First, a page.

The International League Against Epilepsy proposed that drug-resistant epilepsy (DRE) be defined as the failure of adequate trials of two tolerated, appropriately chosen, and administered antiepileptic drugs (AEDs; whether as monotherapy or in combination) to achieve seizure freedom. They also recommended replacing the term “intractable” with “drug-resistant” epilepsy.1

The ketogenic diet (KD) is a well-established treatment for drug-resistant childhood epilepsy with expanding indications, especially in the neuro-metabolic field. Although the underlying mechanisms of action remain partly unclear, several mechanisms of action may exist for the KD, including the disruption of synaptic transmission, the inhibition of glycolysis, and the activation of ATP-sensitive potassium channels.2 Despite positive effects on seizure frequency, repeated studies have shown that the KD is associated with an increased prevalence of kidney stones, ranging from 3 to 6%,3 in comparison to 1 in several thousands in the general population.4 There are several reasons underlying the elevated risk of developing renal calculi in patients on KD especially the uric acid and calcium stones.5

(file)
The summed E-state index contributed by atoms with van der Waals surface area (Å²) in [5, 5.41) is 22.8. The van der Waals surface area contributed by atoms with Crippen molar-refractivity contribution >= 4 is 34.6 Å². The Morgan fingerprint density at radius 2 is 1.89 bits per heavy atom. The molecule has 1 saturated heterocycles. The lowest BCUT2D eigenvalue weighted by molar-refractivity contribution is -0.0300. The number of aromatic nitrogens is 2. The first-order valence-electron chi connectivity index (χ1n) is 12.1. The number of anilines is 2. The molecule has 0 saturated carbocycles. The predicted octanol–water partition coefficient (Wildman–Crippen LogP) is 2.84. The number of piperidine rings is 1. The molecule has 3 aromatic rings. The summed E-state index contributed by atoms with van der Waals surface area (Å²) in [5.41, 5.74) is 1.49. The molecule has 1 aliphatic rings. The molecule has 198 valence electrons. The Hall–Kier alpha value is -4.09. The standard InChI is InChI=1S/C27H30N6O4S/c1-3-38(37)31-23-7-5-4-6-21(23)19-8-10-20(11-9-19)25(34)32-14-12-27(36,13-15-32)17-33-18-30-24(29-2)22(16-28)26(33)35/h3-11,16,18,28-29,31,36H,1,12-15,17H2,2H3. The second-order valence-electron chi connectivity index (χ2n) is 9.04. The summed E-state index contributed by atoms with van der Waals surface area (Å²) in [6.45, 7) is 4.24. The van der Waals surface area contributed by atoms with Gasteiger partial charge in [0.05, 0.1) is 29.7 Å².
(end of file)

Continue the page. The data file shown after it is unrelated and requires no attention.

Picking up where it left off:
The aim of this prospective study was to evaluate hypercalciuria as one of the risk factors for development of renal stone in children with DRE on KD.

Patients and methods

This prospective study was conducted on 20 patients diagnosed with symptomatic DRE according to the definition of Beleza.6 Their ages ranged between 12 and 60 months (mean age 31 ± 8.67 months). They were 13 males (65%) and 7 females (35%). The patients were recruited from the Pediatric Neurology Outpatient Clinic, Children’s Hospital Ain Shams University. Patients <1 year of age, patients treated with special diet (diabetes, phenylketonurea), patients with nutritional status impairments (e.g., neoplasia, chronic infection), or suffering from any systemic chronic illness or metabolic disease other than epilepsy were excluded from the study.

After obtaining the approval of the ethical committee at the Children’s Hospital Ain Shams University, an informed consent was obtained from each parent or caregiver. A full medical history was taken from all enrolled patients initially and repeated after 3 and 6 months of KD. Type of seizure disorder was classified according to the recommendations of the International League against Epilepsy.7 History of AEDs used and their doses, severity of the attacks (scored according to Chalfont seizure severity scale),8 and the frequency of seizure disorders were all recorded. Dietary intake data, the patient’s tolerance of the KD, any complications, family history of renal stones, fluid intake, mobility (defined as ability to crawl, sit, or walk), medications that might alter the risk of developing stones (acetazolamide, prednisone, and topiramate), history of nausea, vomiting, gross hematuria, dysuria, and flank or loin pain while on KD were all assessed.